Leah: Yes. So, this has been a fascinating discussion. So just we are running out of time. So I’ll just go to my last question, which is a big picture question. On the larger issue of gender and access to justice, which you’ve written about in your book, can you just describe for our listeners, you know, the kinds of barriers that women or trans people face when accessing justice?
Justice Chandru: Again, when we talk about the brutality of the police, is there any gender specific brutality also, I think there is plenty. In fact, in my judgeship, I had ordered an inquiry, where we found a transsexual was sexually abused and then finally were driven to commit suicide. And he committed suicide right in the front of a police station by pouring kerosene on him. That’s also mentioned. So it took a long time to unravel how he was driven to suicide. And then we also found that he was in the jail and the jail officials, they also made use of him. With great difficulty when he came out, the police were trying the same thing. I think the orientation, sexual orientation is again, an issue which requires a greater probe because not just the police, even ordinary person, their mindset, in fact one of our judges, Madras High Court judge, he wrote openly, before writing the judgment, he went for a counseling, because he has been made to believe so many things, as a student, as a lawyer as a judge. Now you want to debrief himself from the past notions, he wrote in the order that I’m going for counseling to get myself cleaned off, these prejudices. If high court judge can say this, it can apply to everybody also that what is our attitude towards gender, or orientations and gender, and it reflects in every action with the internet, not necessarily crime direction, even without committing crime, there is an assault, assault against shelter home, assault against a girl children, assault against women who live alone. Now, all these things happen without there being any criminal trial, the society itself acts like an assaulter. So one judge very casually remarked, that if women do not go out in the evenings to godforsaken places, then these things will not happen. So I asked him, suppose you lock your car in your garage, Does it mean the motor accidents will come down? So this is something this mindset is a gender mindset, which is there from birth itself. I think a larger moment is necessary to make them realize to have a correct perspective on these issues. In fact, so coming from the mouth of a high court judge, you can imagine what is the imagination of the ordinary people. But I think we are also born in a society where there is prejudice against several things. And this is one more prejudice that we continue to carry on. Though we also say that we are the most greatest democracy in the world. I would like to ask, What do you mean by democracy in such a sense?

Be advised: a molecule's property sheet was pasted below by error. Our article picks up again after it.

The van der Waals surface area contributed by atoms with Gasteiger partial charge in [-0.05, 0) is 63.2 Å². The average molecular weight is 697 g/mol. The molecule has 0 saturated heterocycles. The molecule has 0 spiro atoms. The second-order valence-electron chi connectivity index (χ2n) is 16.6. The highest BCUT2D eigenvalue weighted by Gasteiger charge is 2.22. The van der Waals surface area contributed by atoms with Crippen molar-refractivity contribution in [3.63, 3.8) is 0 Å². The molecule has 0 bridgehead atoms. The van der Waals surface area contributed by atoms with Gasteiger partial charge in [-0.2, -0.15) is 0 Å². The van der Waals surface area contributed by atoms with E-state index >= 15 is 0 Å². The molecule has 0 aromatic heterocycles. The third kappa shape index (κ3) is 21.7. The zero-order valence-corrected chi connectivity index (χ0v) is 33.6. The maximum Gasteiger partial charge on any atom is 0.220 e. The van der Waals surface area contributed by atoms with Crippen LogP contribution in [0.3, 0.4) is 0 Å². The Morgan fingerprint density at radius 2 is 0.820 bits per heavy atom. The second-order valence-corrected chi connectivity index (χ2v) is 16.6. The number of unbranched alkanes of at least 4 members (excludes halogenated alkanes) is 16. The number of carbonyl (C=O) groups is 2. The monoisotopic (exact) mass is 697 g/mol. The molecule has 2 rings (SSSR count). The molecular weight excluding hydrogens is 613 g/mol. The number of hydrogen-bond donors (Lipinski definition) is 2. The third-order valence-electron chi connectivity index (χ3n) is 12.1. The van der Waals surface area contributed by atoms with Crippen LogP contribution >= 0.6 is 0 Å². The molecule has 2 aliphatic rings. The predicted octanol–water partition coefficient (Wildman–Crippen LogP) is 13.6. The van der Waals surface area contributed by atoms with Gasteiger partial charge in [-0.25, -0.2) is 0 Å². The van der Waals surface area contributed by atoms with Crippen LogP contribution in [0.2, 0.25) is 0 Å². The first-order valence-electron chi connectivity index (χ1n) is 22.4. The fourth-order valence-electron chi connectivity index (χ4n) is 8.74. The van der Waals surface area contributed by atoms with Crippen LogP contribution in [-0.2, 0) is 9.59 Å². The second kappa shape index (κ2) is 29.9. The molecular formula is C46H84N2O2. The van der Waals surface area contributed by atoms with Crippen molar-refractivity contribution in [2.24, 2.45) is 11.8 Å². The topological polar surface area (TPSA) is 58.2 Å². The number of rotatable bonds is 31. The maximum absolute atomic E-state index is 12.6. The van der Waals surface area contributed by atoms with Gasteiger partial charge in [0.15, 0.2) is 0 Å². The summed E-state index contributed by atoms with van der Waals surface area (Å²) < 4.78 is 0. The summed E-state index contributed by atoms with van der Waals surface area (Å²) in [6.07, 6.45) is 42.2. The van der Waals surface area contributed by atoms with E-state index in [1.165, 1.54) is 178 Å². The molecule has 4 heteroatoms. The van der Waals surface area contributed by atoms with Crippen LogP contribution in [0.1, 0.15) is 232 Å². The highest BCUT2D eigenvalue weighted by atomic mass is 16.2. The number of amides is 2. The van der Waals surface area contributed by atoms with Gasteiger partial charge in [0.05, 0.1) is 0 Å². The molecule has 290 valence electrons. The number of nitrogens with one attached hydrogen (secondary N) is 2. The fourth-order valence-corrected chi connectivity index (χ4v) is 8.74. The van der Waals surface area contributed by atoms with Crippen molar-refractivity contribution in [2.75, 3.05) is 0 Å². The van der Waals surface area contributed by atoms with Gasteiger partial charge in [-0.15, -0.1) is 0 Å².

Leah: This was my conversation with Justice Chandru and you’ve been listening to the DAKSH podcast. This episode was hosted by me, Leah Verghese. If you liked the show, don’t forget to follow or subscribe to us wherever you listen to your podcast so that you don’t miss an episode. We would love to hear from you, so do share your feedback either by dropping us a review or rating the podcast where podcasts apps allow you to. Talk about it on social media. We are using the hashtag dakshpodcast. It really helps get the word out there. Most of all, if you found some useful information that might help a friend or family member, share the episode with them. Especially thank you to our production team at ‘Made in India’, our production head and editor Joshua Thomas, mixing and mastering, Karthik Kulkarni and project supervisor, Sean Phantom. If you want to find out more about this topic, please have a look at the reading list in the episode description. And to get in touch, visit our website dakshindia.org that’s D-A-K-S–H india.org. Thank you for listening.